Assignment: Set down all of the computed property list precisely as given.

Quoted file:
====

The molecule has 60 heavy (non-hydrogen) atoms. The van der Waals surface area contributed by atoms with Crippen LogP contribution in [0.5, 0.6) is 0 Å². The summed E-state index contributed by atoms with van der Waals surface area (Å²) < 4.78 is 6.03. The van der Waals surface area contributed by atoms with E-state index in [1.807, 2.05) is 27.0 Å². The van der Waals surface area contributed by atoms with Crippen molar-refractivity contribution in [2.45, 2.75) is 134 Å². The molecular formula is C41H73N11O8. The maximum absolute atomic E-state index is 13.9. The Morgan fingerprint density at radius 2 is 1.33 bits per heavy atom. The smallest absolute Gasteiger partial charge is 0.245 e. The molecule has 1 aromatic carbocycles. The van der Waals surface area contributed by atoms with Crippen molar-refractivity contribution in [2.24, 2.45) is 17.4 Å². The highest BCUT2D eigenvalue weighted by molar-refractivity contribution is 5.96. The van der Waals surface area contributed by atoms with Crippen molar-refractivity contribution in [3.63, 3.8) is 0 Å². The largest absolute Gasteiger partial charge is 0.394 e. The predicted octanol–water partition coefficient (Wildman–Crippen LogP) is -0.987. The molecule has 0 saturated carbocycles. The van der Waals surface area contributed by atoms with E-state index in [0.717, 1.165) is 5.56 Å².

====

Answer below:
The molecule has 60 heavy (non-hydrogen) atoms. The van der Waals surface area contributed by atoms with Crippen LogP contribution in [0.5, 0.6) is 0 Å². The summed E-state index contributed by atoms with van der Waals surface area (Å²) < 4.78 is 6.03. The van der Waals surface area contributed by atoms with E-state index in [1.807, 2.05) is 27.0 Å². The van der Waals surface area contributed by atoms with Crippen molar-refractivity contribution in [2.45, 2.75) is 134 Å². The molecular formula is C41H73N11O8. The maximum absolute atomic E-state index is 13.9. The Morgan fingerprint density at radius 2 is 1.33 bits per heavy atom. The smallest absolute Gasteiger partial charge is 0.245 e. The molecule has 1 aromatic carbocycles. The van der Waals surface area contributed by atoms with Crippen molar-refractivity contribution in [2.24, 2.45) is 17.4 Å². The highest BCUT2D eigenvalue weighted by molar-refractivity contribution is 5.96. The van der Waals surface area contributed by atoms with Crippen molar-refractivity contribution in [3.63, 3.8) is 0 Å². The largest absolute Gasteiger partial charge is 0.394 e. The predicted octanol–water partition coefficient (Wildman–Crippen LogP) is -0.987. The molecule has 0 saturated carbocycles. The van der Waals surface area contributed by atoms with E-state index in [0.717, 1.165) is 5.56 Å².